Firefighters gained ground Sunday in their battle against the La Tuna brush fire near Burbank, California, in Los Angeles County.
Crews had the 7,000-acre blaze under 30 percent containment by Sunday evening -- up from 15% containment earlier in the day.
And Interstate 210, a major traffic artery in Los Angeles, was reopened Sunday after being partially closed since Friday because of the La Tuna fire.
California Gov. Jerry Brown issued a state of emergency for Los Angeles County on Sunday due to the ongoing fire, with his declaration allowing state personnel and equipment to be used in fighting the fires, at the direction of the California Office of Emergency Services.
The Los Angeles Fire Department said in a statement 8 p.m. local time (11 p.m. ET) Sunday that the fire was 30% contained. All mandatory and voluntary evacuations had been formally lifted, it said, and the section of interstate closed due to fire and smoke had reopened. Four firefighters had non-life-threatening injuries.
More than 1,000 firefighters from the immediate region and throughout California are battling the fire, which has destroyed three homes and damaged one other, Los Angeles Fire Department Chief Ralph Terrazas said during a press conference Sunday. Burbank is in Los Angeles County.
There are 206 fire engines and nine helicopters dedicated to fighting the fire, Terrazas said.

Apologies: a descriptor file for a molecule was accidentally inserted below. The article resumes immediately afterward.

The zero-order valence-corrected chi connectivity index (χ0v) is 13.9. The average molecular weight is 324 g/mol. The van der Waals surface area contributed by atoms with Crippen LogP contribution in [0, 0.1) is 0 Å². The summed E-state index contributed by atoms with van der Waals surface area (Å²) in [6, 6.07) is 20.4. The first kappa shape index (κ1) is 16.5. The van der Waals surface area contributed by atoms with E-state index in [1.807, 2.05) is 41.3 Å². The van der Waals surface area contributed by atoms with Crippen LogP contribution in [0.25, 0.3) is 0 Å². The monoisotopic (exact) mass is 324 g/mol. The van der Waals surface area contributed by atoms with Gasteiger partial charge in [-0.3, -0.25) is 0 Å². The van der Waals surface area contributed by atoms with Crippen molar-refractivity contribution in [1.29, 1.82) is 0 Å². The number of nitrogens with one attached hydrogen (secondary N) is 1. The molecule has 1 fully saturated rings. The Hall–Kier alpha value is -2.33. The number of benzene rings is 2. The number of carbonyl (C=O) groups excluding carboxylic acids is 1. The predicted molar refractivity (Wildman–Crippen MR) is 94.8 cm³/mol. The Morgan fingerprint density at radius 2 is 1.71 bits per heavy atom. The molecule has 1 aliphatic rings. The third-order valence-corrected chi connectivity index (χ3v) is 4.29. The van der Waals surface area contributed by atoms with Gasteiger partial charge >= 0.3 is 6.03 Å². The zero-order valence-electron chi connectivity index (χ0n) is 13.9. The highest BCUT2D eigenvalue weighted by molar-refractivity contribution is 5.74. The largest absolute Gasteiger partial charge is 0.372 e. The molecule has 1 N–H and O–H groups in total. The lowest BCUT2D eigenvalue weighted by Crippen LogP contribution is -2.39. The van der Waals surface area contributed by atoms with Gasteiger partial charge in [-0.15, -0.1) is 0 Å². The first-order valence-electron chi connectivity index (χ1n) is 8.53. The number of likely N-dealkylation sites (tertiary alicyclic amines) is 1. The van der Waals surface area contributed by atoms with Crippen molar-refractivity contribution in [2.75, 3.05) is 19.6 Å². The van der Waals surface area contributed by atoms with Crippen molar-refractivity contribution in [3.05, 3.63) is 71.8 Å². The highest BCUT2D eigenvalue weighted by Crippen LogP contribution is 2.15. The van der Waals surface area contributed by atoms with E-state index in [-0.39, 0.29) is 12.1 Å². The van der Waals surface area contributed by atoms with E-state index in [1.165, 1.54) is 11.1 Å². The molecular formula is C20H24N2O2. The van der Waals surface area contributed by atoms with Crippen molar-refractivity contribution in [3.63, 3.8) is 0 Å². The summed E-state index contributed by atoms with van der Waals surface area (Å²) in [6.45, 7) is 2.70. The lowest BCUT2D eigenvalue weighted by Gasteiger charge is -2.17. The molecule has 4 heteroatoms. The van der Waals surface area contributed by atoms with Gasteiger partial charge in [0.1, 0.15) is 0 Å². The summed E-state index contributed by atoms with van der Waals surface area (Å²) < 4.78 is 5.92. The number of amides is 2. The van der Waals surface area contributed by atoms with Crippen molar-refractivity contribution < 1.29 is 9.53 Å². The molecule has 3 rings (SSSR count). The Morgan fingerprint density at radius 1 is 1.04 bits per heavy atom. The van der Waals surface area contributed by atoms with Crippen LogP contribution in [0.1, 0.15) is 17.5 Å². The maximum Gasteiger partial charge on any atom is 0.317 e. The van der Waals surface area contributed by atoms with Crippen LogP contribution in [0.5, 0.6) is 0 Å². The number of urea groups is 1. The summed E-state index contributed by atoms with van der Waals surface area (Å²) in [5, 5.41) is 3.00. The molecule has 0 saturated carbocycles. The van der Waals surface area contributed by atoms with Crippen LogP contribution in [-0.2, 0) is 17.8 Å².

The fire started Friday and tore through the La Tuna Canyon Park area of the Verdugo Mountains, the Los Angeles Fire Department said.
Los Angeles Mayor Eric Garcetti signed a declaration of local emergency on Saturday that instructed all city agencies to "take all necessary steps to protect life and property in the area" affected by what is now the largest fire the city has ever seen.
"The La Tuna Canyon Fire is an emergency that requires all available resources to protect our residents and keep our homes and other structures out of harm's way," Garcetti said in a statement on Saturday.
Rain on Sunday was a mixed blessing, Terraza said, as it brought much needed moisture, but also strong winds that have blown the fire around.
At least 100 firefighters who were sent to Houston to help in Hurricane Harvey recovery efforts were heading back to California to help with the fire, Terrazas said.
According to Terrazas, it is the largest fire, by acreage, that the Los Angeles city area has ever seen.
Hot temperatures and high winds through the weekend in the Los Angeles area contributed to the "large plume growth and extreme fire behavior," the National Weather Service office in Los Angeles said.